Nobel laureate novelist Gabriel García Márquez has died at age 87 in Mexico City, according to his former editor at Random House.
The Colombian author best known for his novel “One Hundred Years of Solitude,” for which he received the Nobel Prize for Literature in 1982, had been battling a pulmonary infection.
His health had deteriorated since his last public appearance for his birthday last month.
Garcia Márquez, or Gabo as he was affectionately known to millions of Latin Americans, is considered one of the most significant authors of the 20th century.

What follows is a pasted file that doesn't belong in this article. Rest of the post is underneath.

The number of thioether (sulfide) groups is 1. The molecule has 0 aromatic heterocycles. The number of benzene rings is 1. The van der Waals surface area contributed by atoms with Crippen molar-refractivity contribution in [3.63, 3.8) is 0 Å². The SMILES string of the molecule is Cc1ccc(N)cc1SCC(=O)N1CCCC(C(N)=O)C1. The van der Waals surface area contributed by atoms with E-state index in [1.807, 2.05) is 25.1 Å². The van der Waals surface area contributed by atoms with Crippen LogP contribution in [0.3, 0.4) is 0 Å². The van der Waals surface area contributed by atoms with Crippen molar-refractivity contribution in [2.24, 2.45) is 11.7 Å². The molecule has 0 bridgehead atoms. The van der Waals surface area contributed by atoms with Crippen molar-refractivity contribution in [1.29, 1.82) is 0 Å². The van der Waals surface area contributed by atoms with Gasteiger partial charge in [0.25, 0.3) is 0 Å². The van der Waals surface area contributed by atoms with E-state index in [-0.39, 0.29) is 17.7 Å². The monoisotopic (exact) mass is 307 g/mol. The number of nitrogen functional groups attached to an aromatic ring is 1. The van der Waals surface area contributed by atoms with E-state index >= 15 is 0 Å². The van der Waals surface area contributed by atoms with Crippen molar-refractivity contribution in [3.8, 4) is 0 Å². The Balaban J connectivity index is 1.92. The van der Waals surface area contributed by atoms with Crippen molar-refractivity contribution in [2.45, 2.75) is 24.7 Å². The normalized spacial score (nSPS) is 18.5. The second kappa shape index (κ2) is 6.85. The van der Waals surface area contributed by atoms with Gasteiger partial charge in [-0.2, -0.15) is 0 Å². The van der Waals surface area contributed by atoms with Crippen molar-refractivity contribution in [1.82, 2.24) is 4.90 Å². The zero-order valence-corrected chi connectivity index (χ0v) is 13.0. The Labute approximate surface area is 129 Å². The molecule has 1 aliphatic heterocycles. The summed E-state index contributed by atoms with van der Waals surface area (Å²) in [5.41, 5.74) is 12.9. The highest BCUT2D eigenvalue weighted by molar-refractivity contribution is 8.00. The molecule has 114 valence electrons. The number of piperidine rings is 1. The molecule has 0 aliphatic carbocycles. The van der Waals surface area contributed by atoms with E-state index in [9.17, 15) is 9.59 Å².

His works out-sold every book published in Spanish with the exception of the bible.
Among some of his other works are Autumn of the Patriarch, Chronicle of a Death Foretold and Love in the Time of Cholera– which nearly two decades later was made into a Hollywood movie.
Márquez become an ally of the Latin America left and went onto develop strong ties with Fidel Castro and heavily critized America’s interventions in Vietnam and Chile.
Gabriel García Márquez was the eldest of 11 children and was born in Aracataca, Colombia which is referenced in most of his books as “Macondo.” He leaves behind his wife Mercedes and his two sons Rodrigo and Gonzalo.